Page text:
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Smart technology is the use of the scientific knowledge to manufacture machines to make human work easier and faster

February 15, 2019 0 Comment

Smart technology is the use of the scientific knowledge to manufacture machines to make human work easier and faster. By automating processes industries can replace many humans with a single computer. It will be cheaper and removes the possibility of human error.
How is Smart Technology A Job Creator?
Jobs that are being handed over to machines are ones that you would think would be difficult for computers to do. Mechanize cars, for example broadcasting is another example But the LA Times uses a conclusion that undoubtedly generates information on earthquakes and fills in the gaps in pre-written copy. It is worth pointing out that this is very much a supporting development, the conclusion is used to get a story up online as quickly as possible before a reporter adds more substance to the story.
But it is really not all doom and gloom. In fact, a recent report tells that technology has helped to create far more jobs than it has destroyed. The report, from consultancy firm Deloitte, was drawn from census data in the UK hind to 1871. In part, it is due to the evidence that technology has helped reduce the cost of human needs, leaving more money for leisure. This has in turn created application for service jobs such as bar staff and hairdressers.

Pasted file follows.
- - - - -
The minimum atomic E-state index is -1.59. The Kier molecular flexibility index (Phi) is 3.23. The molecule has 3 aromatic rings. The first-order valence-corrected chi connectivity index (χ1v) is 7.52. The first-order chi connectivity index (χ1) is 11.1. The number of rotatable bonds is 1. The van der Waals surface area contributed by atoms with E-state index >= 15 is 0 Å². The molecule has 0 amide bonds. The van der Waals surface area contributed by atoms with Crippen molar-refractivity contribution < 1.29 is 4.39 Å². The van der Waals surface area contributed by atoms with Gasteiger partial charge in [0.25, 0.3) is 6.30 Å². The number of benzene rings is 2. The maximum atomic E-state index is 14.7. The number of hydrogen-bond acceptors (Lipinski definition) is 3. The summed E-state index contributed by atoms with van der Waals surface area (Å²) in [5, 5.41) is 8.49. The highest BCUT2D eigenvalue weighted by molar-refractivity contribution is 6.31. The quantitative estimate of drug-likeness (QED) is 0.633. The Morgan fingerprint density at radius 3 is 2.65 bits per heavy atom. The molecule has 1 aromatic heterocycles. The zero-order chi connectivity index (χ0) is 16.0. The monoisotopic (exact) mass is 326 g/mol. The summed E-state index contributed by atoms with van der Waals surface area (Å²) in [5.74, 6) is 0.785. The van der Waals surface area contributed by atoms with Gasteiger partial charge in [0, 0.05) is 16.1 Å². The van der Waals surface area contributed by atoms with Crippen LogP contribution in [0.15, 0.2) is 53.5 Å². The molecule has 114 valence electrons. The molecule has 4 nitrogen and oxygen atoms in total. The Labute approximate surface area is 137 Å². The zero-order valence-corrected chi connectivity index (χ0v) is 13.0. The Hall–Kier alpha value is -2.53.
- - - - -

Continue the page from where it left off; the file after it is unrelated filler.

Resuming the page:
The main stream is of contracting employment in agriculture and manufacturing is being more than offset by rapid growth in the caring, creative, technology and business services sectors, the report says. Machines will take on more repetitive and heavy tasks, but seem no closer to disregarding the need for human labour than at any time in the last 150 years.
In the field of business today, the winning companies of today understand and adapt to these consumer trends and those that do not will die. The best firms tap into the most fundamental needs of new consumers Think marketplace (Amazon), information (Google), identity/authenticity (Apple) and relationships (Facebook).
Ways that smart technology will affect business:
An opportunity to think bigger.
While some businesses may see smart technology as a harm, others will be able to see the opportunities. The change in focus should not be just about connecting devices, but understanding how the new technology will create information that can then become a tool for the business.
Marketing will change
The liability for marketing will be different, as a more targeted approach will become the new norm. Business will now be able to avoid spending budget on large spray and pray campaigns and create a personalised customer experience on a set of smart con-nected devices or screens.
More efficient real-time operations
The connection of all devices and business processes will give decision makers a real-time view of its operations. This will provide an opportunity for smarter decisions to be made based on more accurate data
Making smarter products
Innovation is the name of the smart technology game and with connected devices; busi-nesses will be able to create smarter and more useful connected products.